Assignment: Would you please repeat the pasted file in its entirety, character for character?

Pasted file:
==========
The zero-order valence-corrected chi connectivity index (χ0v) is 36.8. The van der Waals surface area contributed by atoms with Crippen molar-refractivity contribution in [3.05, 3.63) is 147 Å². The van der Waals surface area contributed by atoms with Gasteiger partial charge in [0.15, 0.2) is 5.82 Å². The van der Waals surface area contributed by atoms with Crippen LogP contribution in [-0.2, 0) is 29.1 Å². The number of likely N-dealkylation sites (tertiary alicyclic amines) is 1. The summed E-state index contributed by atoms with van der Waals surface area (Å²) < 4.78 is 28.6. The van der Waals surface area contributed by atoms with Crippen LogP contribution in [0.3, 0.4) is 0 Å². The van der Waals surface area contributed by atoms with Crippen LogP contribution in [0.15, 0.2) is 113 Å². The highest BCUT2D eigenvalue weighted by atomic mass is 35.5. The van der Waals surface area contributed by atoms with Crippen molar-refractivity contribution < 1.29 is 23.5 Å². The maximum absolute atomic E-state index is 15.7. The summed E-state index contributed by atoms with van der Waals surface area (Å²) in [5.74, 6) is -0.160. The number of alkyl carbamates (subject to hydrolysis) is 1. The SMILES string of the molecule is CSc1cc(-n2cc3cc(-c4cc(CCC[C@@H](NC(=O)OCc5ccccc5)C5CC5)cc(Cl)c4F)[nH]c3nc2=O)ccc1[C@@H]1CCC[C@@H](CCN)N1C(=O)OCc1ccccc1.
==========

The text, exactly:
The zero-order valence-corrected chi connectivity index (χ0v) is 36.8. The van der Waals surface area contributed by atoms with Crippen molar-refractivity contribution in [3.05, 3.63) is 147 Å². The van der Waals surface area contributed by atoms with Gasteiger partial charge in [0.15, 0.2) is 5.82 Å². The van der Waals surface area contributed by atoms with Crippen LogP contribution in [-0.2, 0) is 29.1 Å². The number of likely N-dealkylation sites (tertiary alicyclic amines) is 1. The summed E-state index contributed by atoms with van der Waals surface area (Å²) < 4.78 is 28.6. The van der Waals surface area contributed by atoms with Crippen LogP contribution in [0.3, 0.4) is 0 Å². The van der Waals surface area contributed by atoms with Crippen LogP contribution in [0.15, 0.2) is 113 Å². The highest BCUT2D eigenvalue weighted by atomic mass is 35.5. The van der Waals surface area contributed by atoms with Crippen molar-refractivity contribution < 1.29 is 23.5 Å². The maximum absolute atomic E-state index is 15.7. The summed E-state index contributed by atoms with van der Waals surface area (Å²) in [5.74, 6) is -0.160. The number of alkyl carbamates (subject to hydrolysis) is 1. The SMILES string of the molecule is CSc1cc(-n2cc3cc(-c4cc(CCC[C@@H](NC(=O)OCc5ccccc5)C5CC5)cc(Cl)c4F)[nH]c3nc2=O)ccc1[C@@H]1CCC[C@@H](CCN)N1C(=O)OCc1ccccc1.